Reflection on Hilltop Urban Gardens Teach-Out

HUG Teach-OutBy Afrin Sopariwala

See more photos from Teach-Out on Facebook here! See HUG’s photos on Facebook here.

Hilltop Urban Gardens is a revolutionary space. Located in Tacoma, and founded by Dean Jackson, Hilltop Urban Gardens (HUG) is a community urban garden that provides a healing space and aspires to food sovereignty for residents of the Hilltop neighborhood. Read

On August 13, 2016, Community Alliance for Global Justice (CAGJ) organized a Teach-Out at HUG and I was very grateful for the opportunity to get to know Dean, HUG and also spend some time interacting with mother earth directly.

We started the day at 10am and after a go-around to introduce ourselves and say why we were here, Dean walked us through their personal story, the fascinating history of the area and the story of HUGs formation in 2010. Some of those stories are below, as best I can recall.

Dean moved to Tacoma in 2008 to the Hilltop neighborhood, land of the Puyallup people. They learned the history of the neighborhood – it was a ‘red line’ community that had suffered much trauma by violence, gangs, incarceration, and more recently, gentrification.

Dean took a master gardener course, feeling called to work with the earth and the land. They believe where there has been trauma, there is blood in the earth, and by connecting and working with the earth, we find healing. They started gardening and growing food in the neighborhood, on the sidewalk strips and sharing the produce with the neighbors. This was the start of what would become HUG.

HUG Teach_Out3When Dean attended the US Social Forum in Detroit, they met and were inspired by other groups doing powerful food justice and food sovereignty work. The already felt a calling for starting something similar was catalyzed by the bold and powerful work of these organizations. Dean wrote a proposal for a grant to Social Justice Fund, to create a community based agriculture, justice and equity organization. When the grant came through, Dean saw it as the validation and blessing from Spirit that birthed HUG.

Today, HUG has a network of half a dozen “urban” farms, a large main plot with a couple greenhouses, and several community programs. The community volunteers time and labor, shares the food and is building connections and healing. Saturdays is the HUG GRUB food share, from 1pm to 4pm, which is run by volunteers. People who stop by take food, and are encouraged to offer something back — inspiring examples have been plumbing skills and a grandmother who makes quilts for children in the neighborhood.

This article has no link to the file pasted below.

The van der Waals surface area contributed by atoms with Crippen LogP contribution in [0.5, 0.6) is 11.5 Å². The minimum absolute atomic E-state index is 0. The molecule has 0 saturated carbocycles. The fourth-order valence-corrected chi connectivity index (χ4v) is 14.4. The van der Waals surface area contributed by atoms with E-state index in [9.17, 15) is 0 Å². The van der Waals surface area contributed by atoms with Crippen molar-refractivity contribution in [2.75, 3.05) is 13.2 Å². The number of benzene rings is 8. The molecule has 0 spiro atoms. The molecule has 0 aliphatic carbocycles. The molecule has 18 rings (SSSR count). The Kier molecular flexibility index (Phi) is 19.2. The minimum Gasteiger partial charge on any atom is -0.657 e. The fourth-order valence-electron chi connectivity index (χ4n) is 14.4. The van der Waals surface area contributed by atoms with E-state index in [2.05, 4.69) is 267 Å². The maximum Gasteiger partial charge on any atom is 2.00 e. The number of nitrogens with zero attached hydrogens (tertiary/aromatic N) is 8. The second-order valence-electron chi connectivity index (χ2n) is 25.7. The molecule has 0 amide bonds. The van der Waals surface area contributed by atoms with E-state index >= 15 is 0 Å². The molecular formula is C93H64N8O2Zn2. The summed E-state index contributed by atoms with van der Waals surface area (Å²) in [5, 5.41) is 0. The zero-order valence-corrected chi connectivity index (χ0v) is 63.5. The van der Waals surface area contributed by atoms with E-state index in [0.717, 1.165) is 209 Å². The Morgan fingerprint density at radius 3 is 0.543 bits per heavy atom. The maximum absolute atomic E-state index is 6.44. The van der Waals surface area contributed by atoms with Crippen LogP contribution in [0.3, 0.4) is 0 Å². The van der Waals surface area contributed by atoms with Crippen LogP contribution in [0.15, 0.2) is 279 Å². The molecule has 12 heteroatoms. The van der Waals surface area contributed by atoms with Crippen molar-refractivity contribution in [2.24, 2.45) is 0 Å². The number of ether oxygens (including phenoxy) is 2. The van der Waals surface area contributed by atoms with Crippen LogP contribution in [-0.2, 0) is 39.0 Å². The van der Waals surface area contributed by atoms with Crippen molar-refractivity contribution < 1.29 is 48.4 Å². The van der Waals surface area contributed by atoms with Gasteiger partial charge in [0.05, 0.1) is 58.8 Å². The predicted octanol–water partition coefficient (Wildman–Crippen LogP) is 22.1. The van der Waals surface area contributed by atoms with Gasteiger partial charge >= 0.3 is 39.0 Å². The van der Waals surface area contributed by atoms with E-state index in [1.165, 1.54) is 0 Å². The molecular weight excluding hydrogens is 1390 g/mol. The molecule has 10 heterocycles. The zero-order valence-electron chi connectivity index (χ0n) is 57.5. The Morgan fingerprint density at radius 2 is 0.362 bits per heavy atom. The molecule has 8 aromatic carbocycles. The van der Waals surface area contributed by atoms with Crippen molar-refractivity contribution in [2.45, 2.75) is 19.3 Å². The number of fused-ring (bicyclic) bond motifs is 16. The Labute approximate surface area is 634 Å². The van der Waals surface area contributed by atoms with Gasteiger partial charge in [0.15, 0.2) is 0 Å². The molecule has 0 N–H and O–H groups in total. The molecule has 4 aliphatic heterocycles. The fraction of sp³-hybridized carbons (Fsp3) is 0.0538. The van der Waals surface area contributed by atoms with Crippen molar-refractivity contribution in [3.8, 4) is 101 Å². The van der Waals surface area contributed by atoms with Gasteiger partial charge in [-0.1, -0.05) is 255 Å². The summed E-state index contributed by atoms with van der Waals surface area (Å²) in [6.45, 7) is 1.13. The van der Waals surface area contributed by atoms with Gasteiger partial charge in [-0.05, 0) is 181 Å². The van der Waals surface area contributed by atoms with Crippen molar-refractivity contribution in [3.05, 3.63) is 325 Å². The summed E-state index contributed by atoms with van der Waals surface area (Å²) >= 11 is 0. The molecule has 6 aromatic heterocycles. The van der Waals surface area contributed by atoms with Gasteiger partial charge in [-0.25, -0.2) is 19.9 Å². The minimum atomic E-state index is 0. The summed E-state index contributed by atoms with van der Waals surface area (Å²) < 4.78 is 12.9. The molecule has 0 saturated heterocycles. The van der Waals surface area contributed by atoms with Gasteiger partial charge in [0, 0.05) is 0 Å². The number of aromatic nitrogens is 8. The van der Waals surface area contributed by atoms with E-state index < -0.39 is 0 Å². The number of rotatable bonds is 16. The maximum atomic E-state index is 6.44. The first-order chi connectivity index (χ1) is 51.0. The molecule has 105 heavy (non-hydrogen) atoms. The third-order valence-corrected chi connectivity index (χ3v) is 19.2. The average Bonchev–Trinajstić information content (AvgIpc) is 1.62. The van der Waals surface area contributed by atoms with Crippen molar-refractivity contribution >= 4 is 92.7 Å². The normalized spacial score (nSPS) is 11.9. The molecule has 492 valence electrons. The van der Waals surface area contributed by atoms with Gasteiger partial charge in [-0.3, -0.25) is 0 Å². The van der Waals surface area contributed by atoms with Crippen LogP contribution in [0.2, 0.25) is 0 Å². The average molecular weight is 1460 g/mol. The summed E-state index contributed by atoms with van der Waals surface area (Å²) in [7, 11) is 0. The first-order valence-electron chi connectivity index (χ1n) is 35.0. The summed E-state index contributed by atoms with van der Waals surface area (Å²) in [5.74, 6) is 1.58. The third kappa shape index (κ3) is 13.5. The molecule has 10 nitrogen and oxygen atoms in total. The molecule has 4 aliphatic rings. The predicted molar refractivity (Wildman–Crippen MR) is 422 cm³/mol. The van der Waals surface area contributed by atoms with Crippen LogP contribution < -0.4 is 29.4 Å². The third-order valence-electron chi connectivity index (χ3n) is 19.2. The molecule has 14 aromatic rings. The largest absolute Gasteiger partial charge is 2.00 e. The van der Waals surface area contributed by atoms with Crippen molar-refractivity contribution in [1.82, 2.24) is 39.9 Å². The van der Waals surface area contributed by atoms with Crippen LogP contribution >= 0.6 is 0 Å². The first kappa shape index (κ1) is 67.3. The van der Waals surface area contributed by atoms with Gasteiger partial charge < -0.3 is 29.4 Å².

Last year, HUG hosted the first Black Earth Day which was attended by several hundred people and was a great community gathering (watch a short video from Black Earth Day). It was a family friendly carnival style event with booths and music and food, and it demonstrated to the community that black people are environmentalists.

HUG BUBBLE MAP JPEGThere are several other programs and projects. To name a few — the Black Folks Food School, a three-part workshop exploring Equity in the Food System, and a very exciting new project — The Black Mycelium Project. A part of this will be the Black Lives Matter Memorial Garden — soon-to-be inaugurated at HUG.

We asked our amazing host questions, and learned how to get involved and support HUG. Groups and volunteers are welcome Mondays and Fridays from 4pm to 7pm. You can also support by becoming a Monthly Sustainer, or making a one-time donation on HUG’s website.

We then spent a few hours clearing a section of the plot that had a serious amount of bindweed aka morning glory. The tugging and pulling was oddly satisfying and 6-7 of us in the group chatted and exchanged stories. After lunch, we planted some collard seedlings in the greenhouse.

Personally, I am deeply inspired by HUG and the work that Dean is doing. As a climate justice activist, I am often in a space of despair or frustration with the sheer severity of the crises we are facing and fighting. More than anything, I think connecting to the earth is a huge part of the solution. I also think centering people of color, and especially black people and indigenous people is the most important way to move toward a world without oppression. By learning to grow our own food, we bring back power into our hands. By being healthy, by being connected to community and the sacredness of earth’s life-giving force, we come back to love and unity. I look forward to seeing HUG’s ongoing and future projects, and I’m excited to be part of the community building a better world.

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